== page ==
If you Love Me, read me a braille story

Examples of novelty
books for sighted
So close…
and yet so far away
Is this book
Here’s an example of one of the
best tactile books in the world,
handmade by Lynette Rudman from
South Africa. This book won first
place in the international
Typhlo and Tactus
tactile illustrated books competition
held in France in 2009.
…another book designed by
Lynette Rudman. This was a top
contender in the Typhlo & Tactus
competition in 2011.
Early experience is key
A review of the literature shows...
The capacity of congenitally blind adults for mental
imagery and spatial competence is closely correlated with
early levels of experience and expertise with tactile
drawings (Dulin & Hatwell, 2006)
When readers who are blind are introduced to tactile
graphics early in life, many visual two-dimensional
representations of three-dimensional objects are as
accessible to them as they are to sighted readers
(Kennedy & Fox, 1977)
Early tactual exposure to form and figure helps develop a
young child's readiness for reading with the fingers
(Harley, Truan & Sanford, 1997)
Graphicacy is an
extension of literacy
The literature also shows...
Graphics facilitate cognitive processing and
retention (Lewalter, 2003; Sung & Mayer, 2012)
Early and consistent exposure to graphics
prepares students to become proficient tactile
graphic users in middle and high school (Zebehazy
& Wilton, 2014)
Tactile illustrations can help motivate children to
want to learn to read (Ripley & Voutilainen, 2007)
Role of tactile illustrations…
To be effective, a tactile illustration should provide the child with
a tactual experience that, along with the book’s words, triggers a
connection with the child’s own experience of the object in
everyday life.
(Wright & Stratton, 2007)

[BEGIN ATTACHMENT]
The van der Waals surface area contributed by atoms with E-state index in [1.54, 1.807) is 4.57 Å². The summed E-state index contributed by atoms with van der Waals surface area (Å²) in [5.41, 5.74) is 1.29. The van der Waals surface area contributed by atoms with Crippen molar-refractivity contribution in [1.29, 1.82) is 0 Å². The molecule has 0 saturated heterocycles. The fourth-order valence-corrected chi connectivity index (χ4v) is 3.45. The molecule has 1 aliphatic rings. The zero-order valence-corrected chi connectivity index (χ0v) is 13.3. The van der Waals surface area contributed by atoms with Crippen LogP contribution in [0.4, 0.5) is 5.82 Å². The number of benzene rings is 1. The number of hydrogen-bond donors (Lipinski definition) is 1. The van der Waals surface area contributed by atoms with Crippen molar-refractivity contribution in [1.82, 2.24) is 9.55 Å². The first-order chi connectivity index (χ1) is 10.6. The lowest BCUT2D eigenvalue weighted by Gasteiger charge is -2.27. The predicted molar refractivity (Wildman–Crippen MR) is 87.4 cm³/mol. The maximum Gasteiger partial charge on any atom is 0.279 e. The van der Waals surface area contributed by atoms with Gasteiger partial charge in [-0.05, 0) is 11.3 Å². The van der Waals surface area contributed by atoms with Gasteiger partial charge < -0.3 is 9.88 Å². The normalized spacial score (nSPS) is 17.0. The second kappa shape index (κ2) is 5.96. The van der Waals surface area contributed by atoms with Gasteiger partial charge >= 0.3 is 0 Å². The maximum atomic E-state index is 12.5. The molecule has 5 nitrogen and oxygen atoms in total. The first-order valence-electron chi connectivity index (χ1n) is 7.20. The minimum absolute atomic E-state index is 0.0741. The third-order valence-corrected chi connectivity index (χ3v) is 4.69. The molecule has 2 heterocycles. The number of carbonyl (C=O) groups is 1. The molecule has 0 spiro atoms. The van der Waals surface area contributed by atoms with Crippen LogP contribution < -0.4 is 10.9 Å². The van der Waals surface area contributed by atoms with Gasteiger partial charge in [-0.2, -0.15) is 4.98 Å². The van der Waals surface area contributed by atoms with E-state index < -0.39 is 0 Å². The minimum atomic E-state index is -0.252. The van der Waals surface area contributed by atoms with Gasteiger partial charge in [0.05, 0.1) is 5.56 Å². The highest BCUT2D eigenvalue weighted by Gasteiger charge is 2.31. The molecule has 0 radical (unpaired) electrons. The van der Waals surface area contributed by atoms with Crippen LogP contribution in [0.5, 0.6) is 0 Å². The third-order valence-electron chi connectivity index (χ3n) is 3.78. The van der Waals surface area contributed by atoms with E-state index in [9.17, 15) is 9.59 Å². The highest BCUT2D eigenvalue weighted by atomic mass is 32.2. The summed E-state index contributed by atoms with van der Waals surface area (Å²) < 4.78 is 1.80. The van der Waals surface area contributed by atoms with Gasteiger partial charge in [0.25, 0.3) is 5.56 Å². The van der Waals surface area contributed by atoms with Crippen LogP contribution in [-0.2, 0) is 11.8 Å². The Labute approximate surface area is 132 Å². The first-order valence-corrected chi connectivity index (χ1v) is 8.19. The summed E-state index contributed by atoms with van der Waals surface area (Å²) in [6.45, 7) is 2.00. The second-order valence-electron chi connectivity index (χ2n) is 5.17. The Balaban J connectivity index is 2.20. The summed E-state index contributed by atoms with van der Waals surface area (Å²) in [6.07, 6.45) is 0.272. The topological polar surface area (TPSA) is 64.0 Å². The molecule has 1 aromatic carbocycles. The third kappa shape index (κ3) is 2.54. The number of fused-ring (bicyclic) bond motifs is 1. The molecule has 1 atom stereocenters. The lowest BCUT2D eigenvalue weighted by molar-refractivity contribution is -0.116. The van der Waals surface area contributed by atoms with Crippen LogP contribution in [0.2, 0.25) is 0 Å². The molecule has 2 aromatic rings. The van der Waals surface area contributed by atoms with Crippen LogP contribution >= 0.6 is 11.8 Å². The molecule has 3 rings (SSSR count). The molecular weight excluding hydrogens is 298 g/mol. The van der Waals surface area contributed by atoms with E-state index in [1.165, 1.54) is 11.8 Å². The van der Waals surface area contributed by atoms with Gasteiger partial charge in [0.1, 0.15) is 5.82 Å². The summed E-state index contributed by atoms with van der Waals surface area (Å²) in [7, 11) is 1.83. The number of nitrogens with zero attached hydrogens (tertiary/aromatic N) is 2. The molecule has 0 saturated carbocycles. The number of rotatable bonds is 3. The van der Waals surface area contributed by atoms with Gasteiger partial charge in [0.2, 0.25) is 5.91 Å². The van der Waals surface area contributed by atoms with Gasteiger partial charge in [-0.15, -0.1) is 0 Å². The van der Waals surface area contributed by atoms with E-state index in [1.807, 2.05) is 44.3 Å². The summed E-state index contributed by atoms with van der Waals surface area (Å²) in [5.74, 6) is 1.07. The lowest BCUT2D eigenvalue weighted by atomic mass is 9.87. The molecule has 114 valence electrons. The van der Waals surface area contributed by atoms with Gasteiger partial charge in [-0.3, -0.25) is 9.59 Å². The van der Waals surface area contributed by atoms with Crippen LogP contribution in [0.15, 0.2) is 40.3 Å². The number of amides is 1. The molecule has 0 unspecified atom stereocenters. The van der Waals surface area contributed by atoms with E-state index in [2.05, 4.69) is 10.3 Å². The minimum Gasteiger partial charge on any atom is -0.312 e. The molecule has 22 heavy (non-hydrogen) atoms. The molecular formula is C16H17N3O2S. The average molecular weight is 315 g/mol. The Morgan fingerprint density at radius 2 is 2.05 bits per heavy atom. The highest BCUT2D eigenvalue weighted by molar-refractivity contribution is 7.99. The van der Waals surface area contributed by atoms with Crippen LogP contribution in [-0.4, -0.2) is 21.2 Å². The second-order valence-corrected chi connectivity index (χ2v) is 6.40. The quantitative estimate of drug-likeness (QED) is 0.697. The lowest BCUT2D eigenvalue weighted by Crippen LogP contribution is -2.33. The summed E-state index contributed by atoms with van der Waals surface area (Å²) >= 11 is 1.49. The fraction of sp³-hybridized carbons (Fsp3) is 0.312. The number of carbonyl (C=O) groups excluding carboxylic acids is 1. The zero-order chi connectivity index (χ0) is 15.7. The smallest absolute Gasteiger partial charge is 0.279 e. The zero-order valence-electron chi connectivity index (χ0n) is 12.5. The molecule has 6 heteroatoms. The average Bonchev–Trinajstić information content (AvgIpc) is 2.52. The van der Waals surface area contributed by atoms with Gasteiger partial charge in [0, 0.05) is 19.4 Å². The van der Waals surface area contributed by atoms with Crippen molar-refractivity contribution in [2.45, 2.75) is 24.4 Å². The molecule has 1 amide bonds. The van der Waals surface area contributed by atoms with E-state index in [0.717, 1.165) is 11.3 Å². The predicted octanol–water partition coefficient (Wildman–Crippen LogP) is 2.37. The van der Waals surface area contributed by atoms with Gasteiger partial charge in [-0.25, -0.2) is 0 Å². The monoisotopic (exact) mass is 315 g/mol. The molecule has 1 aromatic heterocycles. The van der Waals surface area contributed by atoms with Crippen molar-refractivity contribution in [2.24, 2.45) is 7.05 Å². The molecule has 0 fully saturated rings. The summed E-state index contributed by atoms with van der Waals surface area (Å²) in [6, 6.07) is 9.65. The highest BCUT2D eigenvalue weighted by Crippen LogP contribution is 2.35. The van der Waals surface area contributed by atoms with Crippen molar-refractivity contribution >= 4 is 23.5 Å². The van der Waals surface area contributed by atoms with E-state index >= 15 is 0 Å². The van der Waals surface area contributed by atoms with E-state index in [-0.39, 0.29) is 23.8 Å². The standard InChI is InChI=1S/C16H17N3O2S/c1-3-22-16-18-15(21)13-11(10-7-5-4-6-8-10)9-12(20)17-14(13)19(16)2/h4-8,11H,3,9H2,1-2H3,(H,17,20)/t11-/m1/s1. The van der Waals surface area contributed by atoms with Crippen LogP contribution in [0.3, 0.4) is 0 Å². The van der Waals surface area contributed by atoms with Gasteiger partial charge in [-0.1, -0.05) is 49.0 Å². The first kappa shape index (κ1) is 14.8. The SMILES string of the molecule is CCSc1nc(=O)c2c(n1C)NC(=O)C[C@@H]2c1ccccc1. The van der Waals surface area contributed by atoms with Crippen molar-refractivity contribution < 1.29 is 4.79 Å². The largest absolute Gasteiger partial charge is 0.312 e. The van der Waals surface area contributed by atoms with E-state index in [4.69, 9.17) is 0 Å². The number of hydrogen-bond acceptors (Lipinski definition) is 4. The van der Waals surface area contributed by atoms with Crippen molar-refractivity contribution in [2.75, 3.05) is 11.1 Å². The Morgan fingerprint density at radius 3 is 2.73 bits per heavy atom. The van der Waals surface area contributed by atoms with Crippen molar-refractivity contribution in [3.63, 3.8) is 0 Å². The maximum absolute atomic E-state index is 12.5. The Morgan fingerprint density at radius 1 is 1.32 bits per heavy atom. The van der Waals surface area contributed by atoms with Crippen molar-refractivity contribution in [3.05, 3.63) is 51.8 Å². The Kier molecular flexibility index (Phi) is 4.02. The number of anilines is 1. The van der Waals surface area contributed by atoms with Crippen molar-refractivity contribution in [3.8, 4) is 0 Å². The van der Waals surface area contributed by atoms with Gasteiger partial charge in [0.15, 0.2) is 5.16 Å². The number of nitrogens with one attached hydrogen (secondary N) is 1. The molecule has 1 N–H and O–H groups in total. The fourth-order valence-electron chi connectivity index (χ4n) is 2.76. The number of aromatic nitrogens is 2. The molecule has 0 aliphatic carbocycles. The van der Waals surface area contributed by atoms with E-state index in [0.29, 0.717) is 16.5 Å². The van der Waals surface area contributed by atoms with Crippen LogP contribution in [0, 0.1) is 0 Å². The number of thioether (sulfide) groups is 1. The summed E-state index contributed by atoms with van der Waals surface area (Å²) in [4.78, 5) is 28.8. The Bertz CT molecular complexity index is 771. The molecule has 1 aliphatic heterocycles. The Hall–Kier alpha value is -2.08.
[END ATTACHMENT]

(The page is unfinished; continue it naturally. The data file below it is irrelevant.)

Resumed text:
Principles of good tactile design…
Use distinctly different textures, shapes, lines, and symbols
Avoid clutter
Avoid many intersecting lines
Use fill patterns or textures
If the illustration has many elements, break it into two or more
separate illustrations
Principles of good tactile design…
Individual pieces should not overlap.
Front views of the body are preferred with side views of
animals (in their entirety).
Shapes represented must be sufficiently thick (at least 1mm).
There must be a proportionate relationship between the
Initially, images should be two dimensional.
Best practices…
Begin with real objects for the youngest students.
Allow the child to develop in his ability to interpret tactile
Start simple and increase complexity as skills increase.
Give assistance for interpreting each graphic.
Use a variety of materials.
Making it meaningful…
Even with good tactile design, illustrations still may not
trigger an association with the real objects or concepts the child
Begin with the child. Consider previous experiences, background knowledge
and abilities.
Consider the story or text. Whether you add tactile illustrations to a
published children’s book or illustrate a book that you or the child has written,